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Photos of last year's retreat, which took place over Passion Sunday weekend because of the late Easter.

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13/03/2018 - 10:00

Mass in Tyburn last Saturday

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Last Saturday a Traditional Sung Mass was celebrated in the Relic Chapel of Tyburn Convent in London, by Fr Serafino Lanzetta. It was celebrated with Low Mass ceremonies, and just one server, accompanied by two singers. This Mass was sponsored by the Latin Mass Society.

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The occasion was a youth conference organised by the Catholic Medical Association (and on Facebook), on the subject of conscience. I gave a talk, as did John Smeaton of SPUC and s sister of the convent. Fr Lanzetta gave a sermon on the same subject.

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It was a great privilege to hear Mass in this place, where so many relics of the martyrs can be seen. There are also some lovely stained glass windows showing episodes from their lives, illustrating for example the Corporal Works of Mercy. I love the rain in the above panel, showing St Oliver Plunket giving the sacrament of Confirmation on a hillside.

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Above the Carthusians celebrate Mass before finally defying Henry VIII by refusing the swear the Oath of Supremacy, which denied the authority of the Pope.

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The chap above, Bl. Nicholas Horner, was a tailor. The crime for which he died was making a doublet for a priest, contravening the law against giving comfort and assistance to priests. He had already lost a leg because of the chains he endured during a previous period of imprisonment.

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12/03/2018 - 12:40

The Traditional Mass returns to Holy Trinity, Hethe

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Archbishop Bernard Longley celebrated Pontifical Low Mass in Holy Trinity in January 2017

I am pleased to be able to announce that thanks to the good will and hospitality of the Archdiocese and of the Parish Priest, Canon John Batthula, the Traditional Mass will once again be celebrated on Sundays at Holy Trinity, Hethe.

In the absence of a resident priest, there will be Sung EF Masses at Hethe at 12 noon on the 2nd Sunday of each month and on the last Sunday of each month. The first of these will be Palm Sunday, Sunday 24th March, to be celebrated, with the blessing of palms, by Fr James Mawdsley FSSP.

Holy Trinity Church is outside Bicecester: Hardwick Road, Hethe OX27 8AW. (Map)

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09/03/2018 - 10:00

Do we want to solve the problem of sacrilegious Communions?

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Holy Communion at a High Mass in the Domincan Rite at Oxford's Blackfriars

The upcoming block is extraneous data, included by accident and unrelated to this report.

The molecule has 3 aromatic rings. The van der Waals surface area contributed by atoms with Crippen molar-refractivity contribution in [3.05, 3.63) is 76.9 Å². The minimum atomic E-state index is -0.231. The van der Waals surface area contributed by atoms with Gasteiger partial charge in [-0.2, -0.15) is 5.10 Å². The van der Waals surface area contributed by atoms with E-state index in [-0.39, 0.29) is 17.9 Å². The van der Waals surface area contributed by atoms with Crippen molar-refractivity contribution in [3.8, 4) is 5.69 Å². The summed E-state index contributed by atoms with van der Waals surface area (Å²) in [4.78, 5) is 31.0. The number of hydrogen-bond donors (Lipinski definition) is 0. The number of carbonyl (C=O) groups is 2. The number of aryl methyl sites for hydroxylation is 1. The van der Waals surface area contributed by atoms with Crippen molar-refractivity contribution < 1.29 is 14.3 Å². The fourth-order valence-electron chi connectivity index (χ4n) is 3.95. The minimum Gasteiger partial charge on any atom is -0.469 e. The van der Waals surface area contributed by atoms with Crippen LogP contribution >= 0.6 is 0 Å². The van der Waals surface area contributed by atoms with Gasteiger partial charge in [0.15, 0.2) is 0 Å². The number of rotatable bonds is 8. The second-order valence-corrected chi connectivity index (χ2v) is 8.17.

Sometimes people like to complain about problems but do not, really, want to solve them. If you offer a solution, they are uninterested, or even angry. The problem is important to them. It may even be a way for them to get something they want: perhaps to extract a concession from someone. So I ask: does anyone (anyone in authority) actually want to solve the problem of sacrilegious communions?

Pope John Paul II pointed out the problem way back in 1980 (Dominicae Cenae):

Sometimes, indeed quite frequently, everybody participating in the eucharistic assembly goes to Communion; and on some such occasions, as experienced pastors confirm, there has not been due care to approach the sacrament of Penance so as to purify one’s conscience.

The situation is now vastly worse than in 1980. Many go without real reflection. Others, who might be thinking about how they ought to go to Confession first, find it embarrassing or even physically awkward to avoid going up too. It has become a common attitude that if you don't go to Communion, you've not been to Mass properly: you've not fulfilled your obligation. And all this is to say nothing of the problem of those who feel excluded, or the priests who feel they need to exclude them, because of notorious public sin, a problem which is the root of the greatest crisis in the Church, according to some, since Arianism, and which is threatening to cause a schism.

As a matter of fact there is a perfectly straightforward solution, which doesn't require any change to the Church's teaching about Marriage, or sacramental discipline about public sinners. Nor does it require priests to enforce brutal and (to many church-going Catholics) incomprehensible restrictions on the reception of Communion. It requires a liturgical practice which is not so problematic that it has not in the past been permitted over many years and over widely varying social conditions.

Here how it works. The problem of sacrilegious communion, and the related problem arising from the theoretical obligation to prevent at least one category of these at the Altar rail, arises largely because of the very public nature of the reception of Communion in our churches today. Although people generally no longer dress up for it, it is a parade. If we take that element away, we have greatly ameliorated the problem.